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My top three picks from Cape Town’s (disappointing) Design Indaba expo

By Francis Moran

Design IndabaCape Town’s annual Design Indaba conference and expo, which ran here last week, bills itself as “the leading voice on African design, creativity and innovation.”

The conference part, at a hefty R3,000 (C$320) per day for three days, is well beyond the reach of all but the deepest-pocketed around here and was sold out by the time I learned of it a month ago, so I can’t speak to how representative its program of speakers might have been of the rest this vast continent beyond the host country’s borders.

I was limited to attending the accompanying design expo. Even so, I hit the Cape Town International Conference Centre on the city’s waterfront full of great expectations.

It turned out to be about as good as a Christmas craft show back home. A really good Christmas craft show, granted, and one showcasing designers and products that were new to me. But a Christmas craft show nonetheless. And one that failed to deliver much pan-continental flavour as it was dominated not just by South African vendors but by local Cape Town vendors.

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8 Ontario companies to pitch follow-on investment forum

By Francis Moran

FINAL-FOIF-Logo-011The Network of Angel Organizations – Ontario is having its annual follow-on investment forum in two weeks and eight Ontario companies that previously received angel investment will be looking for additional funding to continue their growth. The eight are:

  • Brain FX, which creates web-and-tablet-based clinical assessment tools that help healthcare professionals measure the effects of brain disorders on a person’s ability to function in real life.
  • ChangeIt, a new and innovative way to automatically round up your payment card purchases, creating virtual change that can automatically be directed to a charitable organisation of your choice. Read More

Bayview Yards designs released

By Francis Moran

It was freezing cold, often quite dark, and always utterly decrepit at the Bayview Yards a couple of weeks ago, but it didn’t take an imagination any more potent than the woeful propane heaters that were bravely trying to heat up the chilly space to share the city’s vision that this broken-down and vividly graffiti-tagged former works garage will soon be transformed into a funky, design-rich, entrepreneur-friendly, sunshiny bright and — most critically — welcoming space for Ottawa’s startup and technology communities.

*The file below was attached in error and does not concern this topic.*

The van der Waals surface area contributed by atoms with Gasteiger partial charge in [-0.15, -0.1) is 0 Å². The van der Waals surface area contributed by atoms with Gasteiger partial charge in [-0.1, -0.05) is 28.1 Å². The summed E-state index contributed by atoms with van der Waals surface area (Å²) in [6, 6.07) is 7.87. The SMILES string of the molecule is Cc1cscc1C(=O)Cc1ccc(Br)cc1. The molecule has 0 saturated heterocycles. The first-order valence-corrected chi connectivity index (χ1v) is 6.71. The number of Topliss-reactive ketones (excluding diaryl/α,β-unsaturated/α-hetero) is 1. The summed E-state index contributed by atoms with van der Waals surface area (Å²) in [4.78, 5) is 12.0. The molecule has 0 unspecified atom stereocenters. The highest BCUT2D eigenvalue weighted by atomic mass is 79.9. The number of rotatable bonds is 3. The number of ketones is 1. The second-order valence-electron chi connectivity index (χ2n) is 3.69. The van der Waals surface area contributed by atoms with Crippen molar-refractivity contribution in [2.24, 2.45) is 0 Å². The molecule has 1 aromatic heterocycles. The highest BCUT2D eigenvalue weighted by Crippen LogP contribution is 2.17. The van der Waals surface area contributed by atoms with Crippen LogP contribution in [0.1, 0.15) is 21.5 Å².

Bayview Yards Innovation Centre draft conceptual design plan

We’ve had a few posts on this blog about the city’s plans to turn the old Bayview Yards into an innovation complex for Ottawa’s startup communities, but earlier this month saw the first chance many people had to eyeball the actual space, as well as the enticing draft conceptual design plan developed by local design firm protoypeD.

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Damn it, Beyoncé: Now all the pundits will say marketing is unnecessary

By Francis Moranbeyonce

It didn’t take long after music megastar Beyoncé dropped her latest release onto Apple iTunes with no advance warning or usual hype-fest for the armchair pundits and marketing deniers to trumpet that marketing was now dead. It’s a variation on a theme I excoriated a few weeks back where the same know-nothings tell young companies they don’t need to do marketing, they just need to go to SXSW.

In fairness to the NBC article linked above, it does go on to acknowledge that Beyoncé is a never-ending marketing machine who has spent the better part of 25 years building one of the most forceful brands in the entire global cultural marketplace. And in fairness to Kevin Roberts, the Saatchi & Saatchi CEO who was ever-so-briefly quoted in that article, his point was much less about what Beyoncé did and more about the new power consumers enjoy in the marketing equation that obliges brands to build relationships with consumers rather than just bark at them. ”She delivered intimacy. She delivered social connectivity. She delivered a transaction you can buy,” Roberts said in the original Bloomberg news piece from which the NBC article took a single provocative snippet.

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Communications by warehouse in the Internet age

By Francis Moranwarehouse

When I moved to Ottawa in the late 1980s to head up the national capital office of what was then Canada’s largest public relations firm, the Internet was not yet even a gleam in Al Gore’s eye. My mandate was to build the company’s then-non-existent federal government business, and that usually meant large-scale, big-budget, multi-disciplinary communications efforts in support of major policy issues of the day. Unlike the current administration, where virtually all communications efforts are partisan propaganda masquerading as helpful information, the Conservative government at that time seemed to understand that it had to explain what it was doing if it was to secure a social license for what it was doing. And in that pre-Internet age, that meant print. Maybe some radio, possibly TV if it was a really big campaign, but mainly print.

Before I actually won any of those big contracts to develop and implement a six- or seven-figure campaign, I got my foot in the door by conducting audits, or evaluations, of past campaigns. Auditing past efforts required me to compare the outcome of the campaign to the stated objectives, determine whether the material produced had said the right things and whether it had said them to the right audiences.

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